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From the preface:
The authors of this volume have tried to put into concise form the facts concerning the story, the present conditions and the possibilities of the Virgin Islands of the United States for the tourist and the business man as well as for those who must be content, for the time being, at least, to make their journeys to the West Indies in imagination. At the same time, the attempt has been made to weave into the fascinating story something of the romance that cannot be separated from the thought of the islands in the mind of one who has had the pleasing experience of spending in these newest possessions of the United States a winter that was the culmination of a number of seasons on other islands of the dreamy Caribbean.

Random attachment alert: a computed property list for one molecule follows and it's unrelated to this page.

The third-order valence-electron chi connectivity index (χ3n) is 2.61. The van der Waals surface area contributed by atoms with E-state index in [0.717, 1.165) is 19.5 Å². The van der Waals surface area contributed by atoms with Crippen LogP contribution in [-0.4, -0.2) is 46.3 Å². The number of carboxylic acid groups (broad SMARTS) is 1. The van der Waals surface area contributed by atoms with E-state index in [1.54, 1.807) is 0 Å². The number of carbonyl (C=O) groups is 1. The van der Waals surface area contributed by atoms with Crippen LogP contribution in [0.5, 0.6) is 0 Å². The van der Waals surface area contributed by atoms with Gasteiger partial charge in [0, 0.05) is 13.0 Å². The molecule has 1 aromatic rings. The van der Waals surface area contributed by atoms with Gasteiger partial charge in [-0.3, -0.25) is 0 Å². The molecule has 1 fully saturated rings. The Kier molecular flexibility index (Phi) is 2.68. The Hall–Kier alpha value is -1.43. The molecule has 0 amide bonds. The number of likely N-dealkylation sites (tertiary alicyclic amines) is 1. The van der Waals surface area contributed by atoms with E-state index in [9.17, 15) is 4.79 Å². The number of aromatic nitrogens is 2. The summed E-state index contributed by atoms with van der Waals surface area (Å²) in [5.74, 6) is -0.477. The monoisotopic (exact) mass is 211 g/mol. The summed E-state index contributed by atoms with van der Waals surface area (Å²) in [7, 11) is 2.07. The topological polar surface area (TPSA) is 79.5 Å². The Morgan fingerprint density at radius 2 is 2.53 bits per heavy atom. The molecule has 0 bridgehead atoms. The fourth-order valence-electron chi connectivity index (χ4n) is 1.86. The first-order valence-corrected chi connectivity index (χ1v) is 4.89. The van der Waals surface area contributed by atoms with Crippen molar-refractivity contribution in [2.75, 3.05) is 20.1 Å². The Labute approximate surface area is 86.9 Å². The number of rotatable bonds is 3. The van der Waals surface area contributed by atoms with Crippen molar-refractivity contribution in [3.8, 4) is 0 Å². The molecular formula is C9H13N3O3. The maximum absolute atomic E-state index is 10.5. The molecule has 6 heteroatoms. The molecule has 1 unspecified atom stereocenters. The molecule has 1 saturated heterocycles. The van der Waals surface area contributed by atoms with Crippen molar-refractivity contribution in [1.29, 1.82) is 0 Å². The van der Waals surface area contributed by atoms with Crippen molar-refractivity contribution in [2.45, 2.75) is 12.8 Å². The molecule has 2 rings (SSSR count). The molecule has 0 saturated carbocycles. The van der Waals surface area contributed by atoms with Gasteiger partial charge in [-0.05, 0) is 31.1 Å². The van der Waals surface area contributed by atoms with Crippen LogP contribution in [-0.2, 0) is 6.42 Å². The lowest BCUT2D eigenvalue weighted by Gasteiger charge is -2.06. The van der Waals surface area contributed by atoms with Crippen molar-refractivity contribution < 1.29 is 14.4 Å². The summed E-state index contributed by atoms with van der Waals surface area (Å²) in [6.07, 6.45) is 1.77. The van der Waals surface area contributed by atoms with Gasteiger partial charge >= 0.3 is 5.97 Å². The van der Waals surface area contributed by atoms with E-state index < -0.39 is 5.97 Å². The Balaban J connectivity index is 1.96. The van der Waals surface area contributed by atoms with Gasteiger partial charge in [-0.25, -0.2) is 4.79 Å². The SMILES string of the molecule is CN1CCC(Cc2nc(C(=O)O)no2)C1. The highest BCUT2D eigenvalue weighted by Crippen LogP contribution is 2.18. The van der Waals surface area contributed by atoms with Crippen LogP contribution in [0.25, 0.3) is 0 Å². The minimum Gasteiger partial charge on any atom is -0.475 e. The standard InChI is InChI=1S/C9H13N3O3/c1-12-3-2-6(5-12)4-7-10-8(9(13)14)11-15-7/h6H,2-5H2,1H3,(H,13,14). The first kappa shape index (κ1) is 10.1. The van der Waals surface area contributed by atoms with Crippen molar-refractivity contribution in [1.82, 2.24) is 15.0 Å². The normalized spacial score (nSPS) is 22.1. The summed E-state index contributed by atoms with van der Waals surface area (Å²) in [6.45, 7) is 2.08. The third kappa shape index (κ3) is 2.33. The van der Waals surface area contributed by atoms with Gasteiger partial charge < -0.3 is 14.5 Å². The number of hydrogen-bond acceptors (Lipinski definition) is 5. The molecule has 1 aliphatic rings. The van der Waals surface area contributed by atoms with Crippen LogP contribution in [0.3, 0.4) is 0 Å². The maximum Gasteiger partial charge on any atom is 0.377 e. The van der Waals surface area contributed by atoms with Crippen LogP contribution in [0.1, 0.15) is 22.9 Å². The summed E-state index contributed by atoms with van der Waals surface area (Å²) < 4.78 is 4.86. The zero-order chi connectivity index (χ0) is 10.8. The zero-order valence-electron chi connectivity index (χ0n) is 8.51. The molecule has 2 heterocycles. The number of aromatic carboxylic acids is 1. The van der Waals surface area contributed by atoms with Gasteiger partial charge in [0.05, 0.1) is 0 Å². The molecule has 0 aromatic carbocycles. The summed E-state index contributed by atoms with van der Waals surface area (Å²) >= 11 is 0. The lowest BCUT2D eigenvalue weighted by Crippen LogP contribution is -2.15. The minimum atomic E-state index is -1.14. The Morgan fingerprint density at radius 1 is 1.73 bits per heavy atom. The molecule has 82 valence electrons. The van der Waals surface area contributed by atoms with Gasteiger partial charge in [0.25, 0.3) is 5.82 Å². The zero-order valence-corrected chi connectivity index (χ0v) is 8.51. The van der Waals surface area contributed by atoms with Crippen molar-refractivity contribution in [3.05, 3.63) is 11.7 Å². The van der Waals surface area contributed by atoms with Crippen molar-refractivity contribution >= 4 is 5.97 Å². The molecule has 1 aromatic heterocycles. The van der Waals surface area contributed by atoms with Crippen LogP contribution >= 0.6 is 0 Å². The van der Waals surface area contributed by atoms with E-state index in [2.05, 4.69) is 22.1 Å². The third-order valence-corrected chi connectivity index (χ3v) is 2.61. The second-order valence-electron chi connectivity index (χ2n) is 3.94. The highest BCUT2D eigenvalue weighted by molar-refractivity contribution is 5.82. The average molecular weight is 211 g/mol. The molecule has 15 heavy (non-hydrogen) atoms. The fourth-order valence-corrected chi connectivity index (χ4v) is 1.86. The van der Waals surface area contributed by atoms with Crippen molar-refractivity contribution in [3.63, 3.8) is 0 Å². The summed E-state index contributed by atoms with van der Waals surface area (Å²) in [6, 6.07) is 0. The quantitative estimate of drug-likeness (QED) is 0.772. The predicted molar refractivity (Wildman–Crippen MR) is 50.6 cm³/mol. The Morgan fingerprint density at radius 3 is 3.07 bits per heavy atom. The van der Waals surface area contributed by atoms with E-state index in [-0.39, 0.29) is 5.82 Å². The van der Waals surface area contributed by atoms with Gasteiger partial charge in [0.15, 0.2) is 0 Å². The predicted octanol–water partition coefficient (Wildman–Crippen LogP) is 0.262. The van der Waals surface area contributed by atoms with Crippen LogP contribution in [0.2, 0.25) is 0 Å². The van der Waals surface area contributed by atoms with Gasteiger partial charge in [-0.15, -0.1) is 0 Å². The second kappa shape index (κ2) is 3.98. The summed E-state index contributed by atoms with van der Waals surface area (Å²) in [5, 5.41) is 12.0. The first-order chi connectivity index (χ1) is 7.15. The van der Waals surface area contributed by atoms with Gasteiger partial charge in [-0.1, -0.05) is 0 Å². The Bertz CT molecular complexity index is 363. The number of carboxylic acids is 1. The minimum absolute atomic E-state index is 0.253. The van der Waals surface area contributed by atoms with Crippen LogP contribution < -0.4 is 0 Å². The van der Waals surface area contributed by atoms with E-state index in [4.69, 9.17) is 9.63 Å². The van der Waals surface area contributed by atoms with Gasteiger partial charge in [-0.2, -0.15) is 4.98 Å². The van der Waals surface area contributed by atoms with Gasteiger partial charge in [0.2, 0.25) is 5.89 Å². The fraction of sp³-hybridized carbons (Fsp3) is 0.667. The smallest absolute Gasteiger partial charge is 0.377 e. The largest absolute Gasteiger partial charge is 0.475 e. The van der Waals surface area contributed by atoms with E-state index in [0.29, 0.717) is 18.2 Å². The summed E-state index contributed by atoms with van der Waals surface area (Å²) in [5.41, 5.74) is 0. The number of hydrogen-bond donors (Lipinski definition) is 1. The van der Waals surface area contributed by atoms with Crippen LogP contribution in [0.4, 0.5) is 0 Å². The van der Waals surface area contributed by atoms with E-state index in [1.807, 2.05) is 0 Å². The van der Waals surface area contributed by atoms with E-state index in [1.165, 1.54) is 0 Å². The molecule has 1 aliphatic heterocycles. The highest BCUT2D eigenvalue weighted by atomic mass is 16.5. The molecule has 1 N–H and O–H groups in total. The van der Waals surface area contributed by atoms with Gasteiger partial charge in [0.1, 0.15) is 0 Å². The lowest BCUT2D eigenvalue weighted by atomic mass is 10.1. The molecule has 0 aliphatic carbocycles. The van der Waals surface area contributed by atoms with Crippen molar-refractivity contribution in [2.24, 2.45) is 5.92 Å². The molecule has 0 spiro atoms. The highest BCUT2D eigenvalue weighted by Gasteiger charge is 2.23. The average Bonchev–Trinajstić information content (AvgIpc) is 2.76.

Theodoor Hendrik Nikolaas de Booy (December 5, 1882 – February 18, 1919) was a Dutch-born American archaeologist. De Booy was born as son of a Vice Admiral in Hellevoetsluis, Netherlands. At the age of 23, he migrated to the United States where he married Elizabeth Hamilton Smith in 1909. In 1916 he became an American citizen. In 1911 he went to the Bahamas with his wife. During their archaeological fieldwork in the caves and middens they made remarkable discoveries (e.g. a paddle or pottery) from the Pre-Columbian culture of the Lucayan. In the following years he worked for the Heye Museum in New York City. His fieldwork in the Caribbean and in Venezuela made him a prolific expert for the history of the Pre-Columbian Arawak culture.